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Kevin Sanchez (NASA)

Title: Research Physical Scientist
Technical Focus Areas: Atmospheric Composition, Lidar Science, Air Quality & Weather, Airborne Science
Study Topics: Aerosol-cloud interactions, atmospheric composition, air quality, airborne science, AI for contrail cloud detection
Mission/Project/Groups: ACCDAM, ACTIVATE


Dr. Kevin Sanchez completed two post-doctoral fellowships – the first with Scripps collecting cloud condensation nuclei (CCN) on the Southern Ocean Clouds, Radiation, Aerosol Transport Experimental Study (SOCRATES) field campaign, and the second here at NASA Langley. As an NPP, Kevin conducted analyses of the North Atlantic Aerosols and Marine Ecosystems Study (NAAMES) dataset identifying how ocean-atmosphere interactions influence upwind aerosol and cloud properties. Kevin recently won an Atmospheric Composition Campaign Data Analysis and Modeling (ACCDAM) award for his proposal entitled “Validation and Comparisons of Satellite Cloud Condensation Nuclei Retrieval Methods with In-situ Measurements from Aircraft-Based Observations in the Marine Boundary Layer” where he is currently focusing much of his current effort. Kevin is also studying machine learning techniques to automate contrail cloud detection for model validation and continuously monitoring coverage.

Publication Bibliography:


  1. Sanchez, K.J., et al., (2022) North Atlantic Ocean SST-gradient-driven variations in aerosol and cloud evolution along Lagrangian cold-air outbreak trajectories”, Atmospheric Chemistry and Physics,
  2. Sanchez, K.J., et al., (2021) “Linking marine phytoplankton emissions, meteorological processes and downwind particle properties with FLEXPART”, Atmospheric Chemistry and Physics,
  3. Sanchez, K. J., et al., (2021). Measurement report: Cloud processes and the transport of biological emissions affect southern ocean particle and cloud condensation nuclei concentrations. Atmospheric Chemistry and Physics, 21(5), 3427-3446.
  4. Sanchez, K. J., et al., (2020). “Measured constraints on cloud top entrainment to reduce uncertainty of nonprecipitating stratocumulus shortwave radiative forcing in the Southern Ocean”, Geophysical Research Letters,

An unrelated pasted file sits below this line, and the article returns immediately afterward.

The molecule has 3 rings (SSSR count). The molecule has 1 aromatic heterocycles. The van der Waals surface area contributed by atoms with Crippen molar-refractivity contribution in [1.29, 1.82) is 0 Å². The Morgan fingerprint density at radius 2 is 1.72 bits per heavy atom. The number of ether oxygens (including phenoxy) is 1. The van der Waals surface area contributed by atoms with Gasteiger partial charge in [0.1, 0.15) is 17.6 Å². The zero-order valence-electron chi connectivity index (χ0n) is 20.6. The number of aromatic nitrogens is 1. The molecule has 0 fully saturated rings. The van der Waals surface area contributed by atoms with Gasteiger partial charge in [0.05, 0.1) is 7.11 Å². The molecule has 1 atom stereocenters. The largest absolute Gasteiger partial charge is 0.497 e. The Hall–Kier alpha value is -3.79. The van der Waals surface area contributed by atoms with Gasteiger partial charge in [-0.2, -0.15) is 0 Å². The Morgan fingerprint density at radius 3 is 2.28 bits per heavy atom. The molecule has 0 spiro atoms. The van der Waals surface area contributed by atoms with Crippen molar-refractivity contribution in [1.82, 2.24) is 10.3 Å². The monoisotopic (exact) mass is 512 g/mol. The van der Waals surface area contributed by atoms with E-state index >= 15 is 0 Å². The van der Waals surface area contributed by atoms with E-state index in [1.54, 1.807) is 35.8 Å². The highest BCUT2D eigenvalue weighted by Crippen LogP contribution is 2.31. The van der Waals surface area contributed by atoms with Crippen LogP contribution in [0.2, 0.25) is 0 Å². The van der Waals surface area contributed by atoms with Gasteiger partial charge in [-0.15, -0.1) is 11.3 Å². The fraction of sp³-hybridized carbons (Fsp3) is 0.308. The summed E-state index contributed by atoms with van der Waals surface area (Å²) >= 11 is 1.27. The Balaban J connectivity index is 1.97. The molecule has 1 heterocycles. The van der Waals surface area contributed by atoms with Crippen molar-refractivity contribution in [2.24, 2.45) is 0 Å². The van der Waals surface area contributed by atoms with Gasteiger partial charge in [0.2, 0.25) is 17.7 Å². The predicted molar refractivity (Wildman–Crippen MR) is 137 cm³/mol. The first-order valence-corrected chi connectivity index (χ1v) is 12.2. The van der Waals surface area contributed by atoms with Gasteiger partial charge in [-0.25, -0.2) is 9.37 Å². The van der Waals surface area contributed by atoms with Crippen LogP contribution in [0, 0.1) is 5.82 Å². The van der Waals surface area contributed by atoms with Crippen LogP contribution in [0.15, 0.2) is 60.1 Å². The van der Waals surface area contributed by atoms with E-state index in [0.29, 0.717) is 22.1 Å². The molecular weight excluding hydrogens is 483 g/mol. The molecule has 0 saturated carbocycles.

5. Saliba, G., et al., (2020). “Organic composition of three different size ranges of aerosol particles over the Southern Ocean”, Aerosol Science and Technology,
  6. Calmer, R., et al., (2019), “Aerosol–cloud closure study on cloud optical properties using remotely piloted aircraft measurements during a BACCHUS field campaign in Cyprus” Atmos. Chem. Phys. Discuss.,
  7. Sanchez, K. J., et al., (2018), “Substantial Seasonal Contribution of Observed Biogenic Sulfate Particles to Cloud Condensation Nuclei”, Scientific Reports,
  8. Ovadnevaite, J., et al., (2017), “Surface Tension Prevails Over Solute-Effect in Organic-Influenced Cloud Droplet Activation”, Nature,
  9. Sanchez, K. J., et al., (2017), “Top-down and Bottom-up aerosol-cloud-closure: towards understanding sources of uncertainty in deriving cloud radiative flux”, Atmos. Chem. Phys. Discuss.,
  10. Sanchez, K. J., et al., (2016), Meteorological and aerosol effects on marine cloud microphysical properties, J. Geophys. Res. Atmos.,
  11. .

Notable Awards:

  • Chateaubriand Fellowship 2016
  • E.W. Scripps Associates Fellowship 2012

Professional Memberships:

  • American Association for Aerosol Research (AAAR)
  • American Geophysical Union (AGU)
  • American Meteorological Society (AMS)

Education or Professional Experience:

  • Research Physical Scientist, NASA Langley Research Center, 2021-present
  • NASA Postdoctoral Research Fellow, NASA Langley Research Center, 2019-2021
  • Ph.D., Earth Science, Scripps Institution of Oceanography, 2017
  • M.S., Earth Science, Scripps Institution of Oceanography, 2014
  • B.S., Meteorology, The Pennsylvania State University, 2008